Zarephath, New Jersey facts for kids
|Zarephath, New Jersey|
Pillar of Fire chapel in Zarephath, New Jersey
|• Total||0.445 sq mi (1.152 km2)|
|• Land||0.404 sq mi (1.047 km2)|
|• Water||0.041 sq mi (0.105 km2) 9.12%|
|Elevation||75 ft (23 m)|
|• Density||91.5/sq mi (35.3/km2)|
|Time zone||Eastern (EST) (UTC-5)|
|• Summer (DST)||Eastern (EDT) (UTC-4)|
|GNIS feature ID||02584041|
Zarephath (pronounced ZARRA-fath) is an unincorporated community and census-designated place (CDP) and located in Franklin Township, in Somerset County, New Jersey, United States, about 15 mi (24 km) north of Princeton. As of the 2010 United States Census, Zarephath's population was 37.
It was the communal home of the Pillar of Fire Church, and was the worldwide headquarters of Pillar of Fire International, which comprises the church's college, Somerset Christian College, and radio station WAWZ-FM (the farm and publishing facilities have not been in operation since the late 1970s). It is named after Zarephath, the place in the Bible where the "widow woman" sustained the prophet Elijah. Zarephath was a group of buildings located between the Delaware and Raritan Canal and the Millstone River. Following the flooding in 2011 from Hurricane Irene, the College and all Pillar of Fire ministries were ordered to move out of this floodplain. The entire campus is slated for demolition.
According to the United States Census Bureau, Zarephath had a total area of 0.445 square miles (1.152 km2), including 0.404 square miles (1.047 km2) of it is land and 0.041 square miles (0.105 km2) of water (9.12%) is water.
|Population sources: 2010|
As of the census of 2010, there were 37 people, 19 households, and 6.992 families residing in the CDP. The population density was 91.5 per square mile (35.3/km2). There were 20 housing units at an average density of 49.5 per square mile (19.1/km2)*. The racial makeup of the CDP was 97.30% (36) White, 2.70% (1) Black or African American, 0.00% (0) Native American, 0.00% (0) Asian, 0.00% (0) Pacific Islander, 0.00% (0) from other races, and 0.00% (0) from two or more races. [[Hispanic (U.S. Census)|Hispanic or Latino of any race were 5.41% (2) of the population.
There were 19 households out of which 15.8% had children under the age of 18 living with them, 36.8% were married couples living together, 0.0% had a female householder with no husband present, and 63.2% were non-families. 57.9% of all households were made up of individuals, and 47.4% had someone living alone who was 65 years of age or older. The average household size was 1.95 and the average family size was 3.43.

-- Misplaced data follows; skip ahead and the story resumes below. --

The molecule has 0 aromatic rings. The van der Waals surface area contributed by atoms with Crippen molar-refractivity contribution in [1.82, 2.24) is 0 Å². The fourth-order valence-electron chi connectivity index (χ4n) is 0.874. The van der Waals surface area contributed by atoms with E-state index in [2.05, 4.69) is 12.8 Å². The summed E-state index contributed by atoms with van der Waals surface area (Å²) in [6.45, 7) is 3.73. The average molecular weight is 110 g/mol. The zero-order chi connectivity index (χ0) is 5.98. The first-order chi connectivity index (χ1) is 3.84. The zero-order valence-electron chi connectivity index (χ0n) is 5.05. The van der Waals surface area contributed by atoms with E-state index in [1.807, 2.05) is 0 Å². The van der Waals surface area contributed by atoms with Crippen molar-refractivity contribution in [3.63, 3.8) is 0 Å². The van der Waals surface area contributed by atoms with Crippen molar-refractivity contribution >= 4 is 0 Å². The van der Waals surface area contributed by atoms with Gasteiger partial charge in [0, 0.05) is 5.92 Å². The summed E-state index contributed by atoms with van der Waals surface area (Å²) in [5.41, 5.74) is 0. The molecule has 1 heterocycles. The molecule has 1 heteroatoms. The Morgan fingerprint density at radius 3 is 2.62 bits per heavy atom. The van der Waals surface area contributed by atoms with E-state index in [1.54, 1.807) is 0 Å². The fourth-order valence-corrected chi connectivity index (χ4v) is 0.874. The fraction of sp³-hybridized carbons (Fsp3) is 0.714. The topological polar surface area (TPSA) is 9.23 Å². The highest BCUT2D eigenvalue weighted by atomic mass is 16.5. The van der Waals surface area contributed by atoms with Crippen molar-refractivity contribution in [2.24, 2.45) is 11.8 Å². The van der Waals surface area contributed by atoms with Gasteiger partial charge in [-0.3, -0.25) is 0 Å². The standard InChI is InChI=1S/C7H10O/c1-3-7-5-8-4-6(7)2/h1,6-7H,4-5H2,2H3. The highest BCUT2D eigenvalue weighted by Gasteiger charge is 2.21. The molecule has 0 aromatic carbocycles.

In the CDP, the population was spread out with 18.9% under the age of 18, 5.4% from 18 to 24, 13.5% from 25 to 44, 10.8% from 45 to 64, and 51.4% who were 65 years of age or older. The median age was 66.5 years. For every 100 females there were 54.2 males. For every 100 females ages 18 and old there were 66.7 males.
The site was originally a farm owned by Peter Workman Garretson in Franklin Township. He married Caroline Van Neste Field, who became a follower of Alma Bridwell White, then based in Denver, Colorado. Field donated the land to the church after meeting her. The church assumed all debts associated with the mortgage on the property, which were considerable; it was agreed the church would take title to the land upon repayment of the mortgage. Zarephath was named from a phrase in 1 Kings 17, because White saw a parallel with relocation to a farm and the story of Elijah and a widow.
Pillar of Fire International takes its name from a phrase used in Exodus 13:21: "He guided the Israelites on their escape from Egypt by giving them a pillar of fire to light their way across the dark wilderness". It was founded by Alma White in 1901 and originally called the Pentecostal Union. They moved to Franklin Township in 1907 or 1908. The organization is also located in Denver, Colorado. The name was changed from The Pentecostal Union to Pillar of Fire in October 1917 as the group identified as Methodist rather than Pentecostal. It is now known as Pillar of Fire International. The buildings on the grounds were built by members of the Zarephath community, as they stressed self-reliance. They farmed a portion of the 1,000-acre (400 ha) property.
Floods of 1971, 1999 and 2011
Tropical Storm Doria in 1971 and Hurricane Floyd in September 1999 brought record floods to the areas adjacent to the Millstone River, which is located along one edge of the Zarephath campus. Despite maintaining a twelve-foot-high flood levee, Zarephath was inundated with water from the nearby river and Delaware and Raritan canal. In 1999 the flood crest was a record one, over three feet higher than the previously recorded crest in the river basin. The water level in the Zarephath compound was seven feet at the height of the flood. The church's damage from Floyd was estimated at $2.5 million.
Hurricane Irene destroyed much of the campus again in late August 2011 According to the Somerset Christian College website, authorities have ordered the Zarephath Campus to be abandoned because of its location in the floodplain. The school has since renamed itself Pillar College and located elsewhere in Somerset. It also conducts some classes in Newark.
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